Open Educational Resources
What are open educational resources?
Open Educational Resources (OER) are instructional materials that are made available for instructors and/or learners to use for free.
- See a few examples of OER materials and what you can do with them
- This article provides in-depth information on the open educational resources movement:
Hafner, Katie. "An Open Mind." New York Times 16 April 2010.
Who pays for this?
The open educational resource movement has been funded in large part by The William and Flora Hewlett Foundation, which has given more than $100 million over the last 8 years to MIT, Yale, and others "to increase access to knowledge for all and improve the practices of teaching and learning" (Hafner). The Gates Foundation, numerous colleges and universities, and others are also involved in developing and providing access to open educational resources.
Who uses open educational resources?
MIT reports that of those who use their OpenCourseWare resources...
- 9% are instructors
- 43% are intellectually-curious types with free time
- 42% are students seeking extra help on their coursework
What about copyright law?
Open educational resources are made available in order to be shared. However, the creator or owner may have "some rights reserved." Many open educational resources have a public license (such as a Creative Commons license) that specifies how the materials may be used, adapted, and shared. Typically, you are asked to give credit to the creator or owner of the materials.
Where can I find open educational resources?
Below are links to just a few of the many sites that provide access to open educational resources. Some of these sites showcase the products of elite universities, while others are repositories to which anyone can contribute content.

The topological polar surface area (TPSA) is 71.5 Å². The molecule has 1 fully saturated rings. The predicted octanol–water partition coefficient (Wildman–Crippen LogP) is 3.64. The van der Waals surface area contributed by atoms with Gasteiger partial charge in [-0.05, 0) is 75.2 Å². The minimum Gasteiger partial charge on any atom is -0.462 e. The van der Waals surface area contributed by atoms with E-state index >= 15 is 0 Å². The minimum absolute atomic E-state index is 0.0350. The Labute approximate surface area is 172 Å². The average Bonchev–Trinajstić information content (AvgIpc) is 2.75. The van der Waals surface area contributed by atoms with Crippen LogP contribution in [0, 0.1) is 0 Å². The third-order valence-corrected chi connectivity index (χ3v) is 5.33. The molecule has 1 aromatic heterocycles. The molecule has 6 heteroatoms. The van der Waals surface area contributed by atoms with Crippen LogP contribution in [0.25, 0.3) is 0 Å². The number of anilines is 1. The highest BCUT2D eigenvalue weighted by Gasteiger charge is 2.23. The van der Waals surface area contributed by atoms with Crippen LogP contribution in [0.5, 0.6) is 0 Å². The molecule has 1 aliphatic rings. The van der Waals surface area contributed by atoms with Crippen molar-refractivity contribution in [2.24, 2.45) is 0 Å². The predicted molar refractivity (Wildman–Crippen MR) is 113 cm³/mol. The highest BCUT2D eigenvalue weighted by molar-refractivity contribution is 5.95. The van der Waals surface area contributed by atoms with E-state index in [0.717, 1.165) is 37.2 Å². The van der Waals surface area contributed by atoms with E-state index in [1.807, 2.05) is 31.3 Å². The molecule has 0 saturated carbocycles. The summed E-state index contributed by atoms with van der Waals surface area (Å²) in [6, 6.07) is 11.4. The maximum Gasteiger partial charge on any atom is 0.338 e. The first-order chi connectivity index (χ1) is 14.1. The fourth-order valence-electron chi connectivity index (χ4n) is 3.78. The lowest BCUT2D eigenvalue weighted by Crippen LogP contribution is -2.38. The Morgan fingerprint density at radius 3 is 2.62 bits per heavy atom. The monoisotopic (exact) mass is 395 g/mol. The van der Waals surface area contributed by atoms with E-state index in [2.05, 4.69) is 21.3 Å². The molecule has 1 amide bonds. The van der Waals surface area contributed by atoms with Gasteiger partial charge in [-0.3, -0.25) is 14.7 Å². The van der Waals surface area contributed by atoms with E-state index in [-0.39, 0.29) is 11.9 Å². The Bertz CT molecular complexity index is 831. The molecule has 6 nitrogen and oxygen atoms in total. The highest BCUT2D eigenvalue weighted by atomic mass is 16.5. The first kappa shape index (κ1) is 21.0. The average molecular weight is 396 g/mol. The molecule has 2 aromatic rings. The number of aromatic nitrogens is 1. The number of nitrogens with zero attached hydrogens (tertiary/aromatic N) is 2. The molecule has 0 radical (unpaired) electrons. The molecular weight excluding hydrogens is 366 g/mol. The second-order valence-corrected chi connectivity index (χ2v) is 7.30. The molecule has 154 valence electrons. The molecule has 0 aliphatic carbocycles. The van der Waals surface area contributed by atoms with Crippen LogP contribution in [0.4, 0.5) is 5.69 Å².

The College Open Textbooks Collaborative, a collection of twenty-nine educational non-profit and for-profit organizations, affiliated with more than 200 colleges, is focused on adoptions of open textbooks, particularly, community college adoptions of open textbooks. According to their web site, they provide "training for instructors adopting open resources and provide peer reviews of open textbooks". Here's a way to get started, using their Adoption Resources.
MIT launched the open educational resources movement in 2002 when it began making course materials publicly available. Today, their OpenCourseWare initiative includes 2,000 courses available for self-study or instructor use.
A curated collection of video lectures and associated course materials from 20 top universities. This site is well-designed and easy-to-use, and features a "grading" system for rating lectures.
"The best free cultural & educational media on the web." This curated collection includes extensive lists of free educational videos, online courses, textbooks, audio books, etc. The person who created and runs this site is also Director of Stanford University's Continuing Education program.
The Open Professionals Education Network (OPEN) provides free support and technical assistance to all grantees of the $2 billion Trade Adjustment Assistance Community College & Career Training (TAACCCT) grant program from the U.S. Department of Labor. For information about TAACCCT, visit http://www.doleta.gov/taaccct.
This site allows you to search and access educational materials from its 65 partner organizations. Using "Advanced Search" you can specify a subject area, grade level (primary, secondary, post-secondary), material type and format, etc.
Here you can access free materials contributed by thousands of educators world-wide. You're free to use, modify, and distribute content you find here (as long as you give credit to the original source). You can also upload and share your own creations.
The North Carolina Learning Object Repository (NCLOR) follows the spirit of OER by providing a place for NC educators to share instructional materials. Instructors from around the state can "explore the LOR" and locate documents, web links, audio/video clips, simulations, assessments, and other materials to use and/or modify. They can also contribute content for others to use.